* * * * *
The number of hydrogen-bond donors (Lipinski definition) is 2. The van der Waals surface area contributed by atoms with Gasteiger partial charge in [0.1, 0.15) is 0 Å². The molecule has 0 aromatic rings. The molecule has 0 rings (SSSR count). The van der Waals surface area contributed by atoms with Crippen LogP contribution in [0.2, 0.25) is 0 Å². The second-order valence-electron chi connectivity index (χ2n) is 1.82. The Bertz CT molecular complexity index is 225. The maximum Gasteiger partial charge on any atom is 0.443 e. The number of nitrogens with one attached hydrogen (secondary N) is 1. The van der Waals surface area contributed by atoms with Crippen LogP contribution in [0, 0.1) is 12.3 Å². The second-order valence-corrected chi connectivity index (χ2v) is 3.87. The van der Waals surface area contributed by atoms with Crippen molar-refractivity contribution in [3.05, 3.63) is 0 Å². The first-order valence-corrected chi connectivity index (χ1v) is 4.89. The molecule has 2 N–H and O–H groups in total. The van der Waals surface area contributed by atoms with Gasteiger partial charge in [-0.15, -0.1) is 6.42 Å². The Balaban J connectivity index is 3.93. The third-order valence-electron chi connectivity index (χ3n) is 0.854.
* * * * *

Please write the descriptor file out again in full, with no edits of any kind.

The number of hydrogen-bond donors (Lipinski definition) is 2. The van der Waals surface area contributed by atoms with Gasteiger partial charge in [0.1, 0.15) is 0 Å². The molecule has 0 aromatic rings. The molecule has 0 rings (SSSR count). The van der Waals surface area contributed by atoms with Crippen LogP contribution in [0.2, 0.25) is 0 Å². The second-order valence-electron chi connectivity index (χ2n) is 1.82. The Bertz CT molecular complexity index is 225. The maximum Gasteiger partial charge on any atom is 0.443 e. The number of nitrogens with one attached hydrogen (secondary N) is 1. The van der Waals surface area contributed by atoms with Crippen LogP contribution in [0, 0.1) is 12.3 Å². The second-order valence-corrected chi connectivity index (χ2v) is 3.87. The van der Waals surface area contributed by atoms with Crippen molar-refractivity contribution in [3.05, 3.63) is 0 Å². The first-order valence-corrected chi connectivity index (χ1v) is 4.89. The molecule has 2 N–H and O–H groups in total. The van der Waals surface area contributed by atoms with Gasteiger partial charge in [-0.15, -0.1) is 6.42 Å². The Balaban J connectivity index is 3.93. The third-order valence-electron chi connectivity index (χ3n) is 0.854.